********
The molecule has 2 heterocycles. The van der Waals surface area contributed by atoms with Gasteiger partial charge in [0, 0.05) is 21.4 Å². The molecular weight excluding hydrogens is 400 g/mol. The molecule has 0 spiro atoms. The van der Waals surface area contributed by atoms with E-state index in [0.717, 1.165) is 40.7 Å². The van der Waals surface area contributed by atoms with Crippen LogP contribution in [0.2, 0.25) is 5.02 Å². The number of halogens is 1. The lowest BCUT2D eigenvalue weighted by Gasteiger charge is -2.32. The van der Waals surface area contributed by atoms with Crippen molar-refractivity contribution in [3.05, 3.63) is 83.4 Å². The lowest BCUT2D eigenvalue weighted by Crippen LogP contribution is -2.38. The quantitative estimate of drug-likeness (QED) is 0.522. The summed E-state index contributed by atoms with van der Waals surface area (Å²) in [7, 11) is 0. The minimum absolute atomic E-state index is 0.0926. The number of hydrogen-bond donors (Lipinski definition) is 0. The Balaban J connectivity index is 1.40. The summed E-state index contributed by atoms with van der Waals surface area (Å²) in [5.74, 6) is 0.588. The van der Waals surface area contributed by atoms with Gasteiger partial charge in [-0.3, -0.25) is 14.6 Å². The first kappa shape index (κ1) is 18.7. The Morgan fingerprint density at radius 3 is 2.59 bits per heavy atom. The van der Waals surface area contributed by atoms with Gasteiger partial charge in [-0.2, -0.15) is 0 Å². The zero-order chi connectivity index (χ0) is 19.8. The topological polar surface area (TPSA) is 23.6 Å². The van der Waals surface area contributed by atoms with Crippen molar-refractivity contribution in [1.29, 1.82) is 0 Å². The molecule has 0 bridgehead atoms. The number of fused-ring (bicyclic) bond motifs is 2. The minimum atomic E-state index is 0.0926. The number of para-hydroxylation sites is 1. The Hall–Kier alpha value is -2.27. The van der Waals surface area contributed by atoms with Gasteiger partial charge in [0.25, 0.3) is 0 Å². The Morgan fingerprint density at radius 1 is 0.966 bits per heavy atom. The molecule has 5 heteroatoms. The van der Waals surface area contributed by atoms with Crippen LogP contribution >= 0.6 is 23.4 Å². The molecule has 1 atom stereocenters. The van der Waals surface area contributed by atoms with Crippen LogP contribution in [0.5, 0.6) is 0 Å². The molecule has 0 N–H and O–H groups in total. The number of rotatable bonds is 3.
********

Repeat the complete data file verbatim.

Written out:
The molecule has 2 heterocycles. The van der Waals surface area contributed by atoms with Gasteiger partial charge in [0, 0.05) is 21.4 Å². The molecular weight excluding hydrogens is 400 g/mol. The molecule has 0 spiro atoms. The van der Waals surface area contributed by atoms with E-state index in [0.717, 1.165) is 40.7 Å². The van der Waals surface area contributed by atoms with Crippen LogP contribution in [0.2, 0.25) is 5.02 Å². The number of halogens is 1. The lowest BCUT2D eigenvalue weighted by Gasteiger charge is -2.32. The van der Waals surface area contributed by atoms with Crippen molar-refractivity contribution in [3.05, 3.63) is 83.4 Å². The lowest BCUT2D eigenvalue weighted by Crippen LogP contribution is -2.38. The quantitative estimate of drug-likeness (QED) is 0.522. The summed E-state index contributed by atoms with van der Waals surface area (Å²) in [7, 11) is 0. The minimum absolute atomic E-state index is 0.0926. The number of hydrogen-bond donors (Lipinski definition) is 0. The Balaban J connectivity index is 1.40. The summed E-state index contributed by atoms with van der Waals surface area (Å²) in [5.74, 6) is 0.588. The van der Waals surface area contributed by atoms with Gasteiger partial charge in [-0.3, -0.25) is 14.6 Å². The first kappa shape index (κ1) is 18.7. The Morgan fingerprint density at radius 3 is 2.59 bits per heavy atom. The van der Waals surface area contributed by atoms with Gasteiger partial charge in [-0.2, -0.15) is 0 Å². The zero-order chi connectivity index (χ0) is 19.8. The topological polar surface area (TPSA) is 23.6 Å². The van der Waals surface area contributed by atoms with Crippen molar-refractivity contribution in [1.29, 1.82) is 0 Å². The molecule has 0 bridgehead atoms. The number of fused-ring (bicyclic) bond motifs is 2. The minimum atomic E-state index is 0.0926. The number of para-hydroxylation sites is 1. The Hall–Kier alpha value is -2.27. The van der Waals surface area contributed by atoms with Gasteiger partial charge in [0.25, 0.3) is 0 Å². The Morgan fingerprint density at radius 1 is 0.966 bits per heavy atom. The molecule has 5 heteroatoms. The van der Waals surface area contributed by atoms with Crippen LogP contribution >= 0.6 is 23.4 Å². The molecule has 1 atom stereocenters. The van der Waals surface area contributed by atoms with Crippen LogP contribution in [0.5, 0.6) is 0 Å². The molecule has 0 N–H and O–H groups in total. The number of rotatable bonds is 3.